Thursday, September 20, 2007

Native Languages Dying

Five "language hotspots" -- where indigenous languages are most endangered -- were identified by the Enduring Voices Project of the Living Tongues Institute for Endangered Languages and the National Geographic Society. These hotspots -- eastern Siberia, northern Australia, central South America, Oklahoma, and the U.S. Pacific Northwest -- have the highest diversity of languages spoken, the highest levels of endangerment to the language, and the least studied and least documented languages.

Of the estimated 7,000 languages spoken around the world, more than half are on the verge of extinction. In some cases, there is only one person left that speaks a language. When the last speaker dies, the language dies and takes centuries of knowledge with it.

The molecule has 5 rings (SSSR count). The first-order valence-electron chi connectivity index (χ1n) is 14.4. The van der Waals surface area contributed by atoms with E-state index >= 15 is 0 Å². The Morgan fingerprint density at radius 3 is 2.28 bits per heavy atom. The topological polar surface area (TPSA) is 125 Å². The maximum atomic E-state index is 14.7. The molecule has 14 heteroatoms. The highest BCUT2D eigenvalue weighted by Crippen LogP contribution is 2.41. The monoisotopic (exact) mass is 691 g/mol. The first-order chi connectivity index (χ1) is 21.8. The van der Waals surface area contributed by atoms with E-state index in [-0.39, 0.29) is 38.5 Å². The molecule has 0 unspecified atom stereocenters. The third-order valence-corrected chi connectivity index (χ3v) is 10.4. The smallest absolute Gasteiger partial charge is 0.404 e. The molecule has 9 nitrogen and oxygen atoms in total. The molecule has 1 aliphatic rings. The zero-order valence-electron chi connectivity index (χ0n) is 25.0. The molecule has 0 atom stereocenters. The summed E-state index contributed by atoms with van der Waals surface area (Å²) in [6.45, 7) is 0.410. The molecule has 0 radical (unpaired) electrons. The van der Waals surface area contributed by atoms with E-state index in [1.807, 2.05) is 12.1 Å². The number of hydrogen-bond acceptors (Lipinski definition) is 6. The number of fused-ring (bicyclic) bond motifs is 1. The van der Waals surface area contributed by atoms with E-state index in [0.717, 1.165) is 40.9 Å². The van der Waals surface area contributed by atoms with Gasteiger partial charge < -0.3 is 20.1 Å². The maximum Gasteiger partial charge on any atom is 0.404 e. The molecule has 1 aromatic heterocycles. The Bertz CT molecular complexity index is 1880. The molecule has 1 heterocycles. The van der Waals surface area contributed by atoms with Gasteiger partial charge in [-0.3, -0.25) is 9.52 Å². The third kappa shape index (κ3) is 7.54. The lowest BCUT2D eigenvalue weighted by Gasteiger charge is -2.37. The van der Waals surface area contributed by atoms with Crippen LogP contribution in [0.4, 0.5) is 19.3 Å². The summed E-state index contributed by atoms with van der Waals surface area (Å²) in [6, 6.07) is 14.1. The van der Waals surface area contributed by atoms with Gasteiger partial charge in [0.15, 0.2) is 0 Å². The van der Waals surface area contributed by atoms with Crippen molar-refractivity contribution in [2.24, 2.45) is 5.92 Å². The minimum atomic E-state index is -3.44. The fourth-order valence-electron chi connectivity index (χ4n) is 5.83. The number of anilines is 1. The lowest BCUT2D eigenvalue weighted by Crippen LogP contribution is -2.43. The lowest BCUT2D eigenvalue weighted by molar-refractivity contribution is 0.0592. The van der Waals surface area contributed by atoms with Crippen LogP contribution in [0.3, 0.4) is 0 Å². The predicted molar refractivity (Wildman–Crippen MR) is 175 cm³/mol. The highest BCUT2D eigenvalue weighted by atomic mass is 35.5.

• One language dies about every two weeks.
  • Around half of the languages currently spoken have never been written down.
  • Around 80% of the world's population speak 83 languages.
  • 3,500 smallest languages account for just 0.2 percent of the world's people.
  • Oklahoma has one of the highest densities of native languages in the United States.
Check out Languages Racing to Extinction in 5 Global "Hotspots" from the National Geographic News and Vanishing Languages Identified: Oklahoma Is Among Places Where Tongues Are Disappearing from the Washington Post.

Want more information on Native Americans in the United States? Check out the library's subject guide.

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